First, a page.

I love the way Tim Goodman brings these characters to life, especially dear old Arthur Bryant. I highly recommend the audio version of the entire series, and I'm so glad that the first one has just been made available.
While the plotting of The Invisible Code may be a bit less meticulous than that of the previous volumes, and the mystery itself ends in a rather hurried denouement that ties up the loose ends of a prior subplot in a clumsy manner, it seems hardly to matter in the end, because the story is, like all its predecessors, still enthralling. Once again, Bryant and May land a blow for truth and justice against the dark heart of London power on behalf of its most vulnerable prey. And from the conclusion, it would appear that the darkest is yet to come...
This is such a complex book--some might say a bit muddled--but I enjoyed it nonetheless. There's swashbuckling, a couple of evil masterminds intent on nothing less than global domination by means worthy of most comic-book supervillains, a damsel-in-distress (sort of), and a secret, highly intelligent underground network. And yet, at the same time, Pötzsch's continued development of the character of Jakob Kuisl, the series' protagonist, provides a meditation on the toll that state-sanctioned violence and cruelty, combined with a rigid and punitive social order, takes on ordinary humans of good will. I look forward to the next installment.
Of the three Gervase Fen novels I've read so far (I am taking them in order), this is definitely the best and most engaging. The humor ranges from bone-dry wit to laugh-out-loud slapstick, and yet for all his curmudgeonly demeanor, Fen remains a man of conscience and compassion. I thoroughly enjoyed this one and look forward to Fen's continuing escapades.
Amazingly, in the midst of all the screwball hilarity, Richard Cadogan manages to pull off a brilliant, thoughtful meditation on poetic inspiration.
Martin Walker mentions, in the course of this novel, that there are little memorials to the 20th-century war dead all over France, evoking memories of a plaque my husband spotted on the outer wall of an elementary school in a quiet side street in Paris when we were visiting this past May. It listed three or four teachers and about fifteen students of the school, all Jewish, who perished, presumably in concentration camps, around 1942. It was deeply disturbing and saddening to imagine that in one of the world's major centers of civilized thought and culture the school was unable, or even unwilling, to keep its pupils safe.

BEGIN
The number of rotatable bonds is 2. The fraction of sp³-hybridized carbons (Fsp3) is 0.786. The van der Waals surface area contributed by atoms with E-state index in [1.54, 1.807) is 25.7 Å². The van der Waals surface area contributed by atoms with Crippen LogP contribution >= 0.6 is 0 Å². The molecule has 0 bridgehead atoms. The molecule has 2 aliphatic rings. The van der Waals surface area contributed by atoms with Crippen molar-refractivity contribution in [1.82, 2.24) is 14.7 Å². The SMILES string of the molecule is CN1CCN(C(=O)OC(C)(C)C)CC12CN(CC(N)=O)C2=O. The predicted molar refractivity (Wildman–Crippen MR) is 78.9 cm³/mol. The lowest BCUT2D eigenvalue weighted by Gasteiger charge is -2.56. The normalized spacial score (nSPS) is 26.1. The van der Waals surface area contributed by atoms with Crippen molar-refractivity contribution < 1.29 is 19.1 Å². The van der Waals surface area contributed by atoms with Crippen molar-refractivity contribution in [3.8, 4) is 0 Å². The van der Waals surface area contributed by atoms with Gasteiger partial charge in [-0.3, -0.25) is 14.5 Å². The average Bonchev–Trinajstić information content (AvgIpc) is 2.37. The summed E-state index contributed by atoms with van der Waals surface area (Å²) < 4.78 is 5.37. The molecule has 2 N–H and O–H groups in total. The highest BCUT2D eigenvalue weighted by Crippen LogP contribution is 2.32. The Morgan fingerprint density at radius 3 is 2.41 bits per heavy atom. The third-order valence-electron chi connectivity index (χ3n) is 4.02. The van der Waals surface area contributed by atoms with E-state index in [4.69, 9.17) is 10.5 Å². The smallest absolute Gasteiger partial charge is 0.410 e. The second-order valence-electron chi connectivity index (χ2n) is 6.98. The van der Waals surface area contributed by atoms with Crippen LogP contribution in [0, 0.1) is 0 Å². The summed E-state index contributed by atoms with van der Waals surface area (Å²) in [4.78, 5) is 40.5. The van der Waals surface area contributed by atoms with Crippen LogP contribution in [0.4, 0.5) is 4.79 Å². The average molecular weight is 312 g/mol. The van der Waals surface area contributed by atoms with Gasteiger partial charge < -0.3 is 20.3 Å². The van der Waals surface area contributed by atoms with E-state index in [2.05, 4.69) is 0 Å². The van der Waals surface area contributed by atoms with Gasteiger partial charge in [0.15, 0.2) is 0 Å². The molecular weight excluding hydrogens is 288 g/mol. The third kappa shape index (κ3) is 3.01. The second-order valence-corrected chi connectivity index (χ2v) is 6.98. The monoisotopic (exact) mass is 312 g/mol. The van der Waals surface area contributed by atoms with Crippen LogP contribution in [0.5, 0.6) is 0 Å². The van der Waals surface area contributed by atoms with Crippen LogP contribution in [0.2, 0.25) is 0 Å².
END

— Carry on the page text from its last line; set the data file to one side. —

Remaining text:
The crimes of the Vichy government loom large in this mystery, as does the Franco-Algerian War and its veterans. I love mysteries that not only take me to distant places but give me an unexpected window into a specific time in history that I would be unlikely to otherwise encounter, and this one does that splendidly, thanks, in part, to its narrator. I also tend to note how appropriate the accents of various characters are, but hearing the title character voiced with an Oxonian inflection didn't really bother me that much, as he himself is a highly literate man. The food, wine, and landscape of the novel are enchanting, and I look forward to meeting many of the characters again in future installments of the series.
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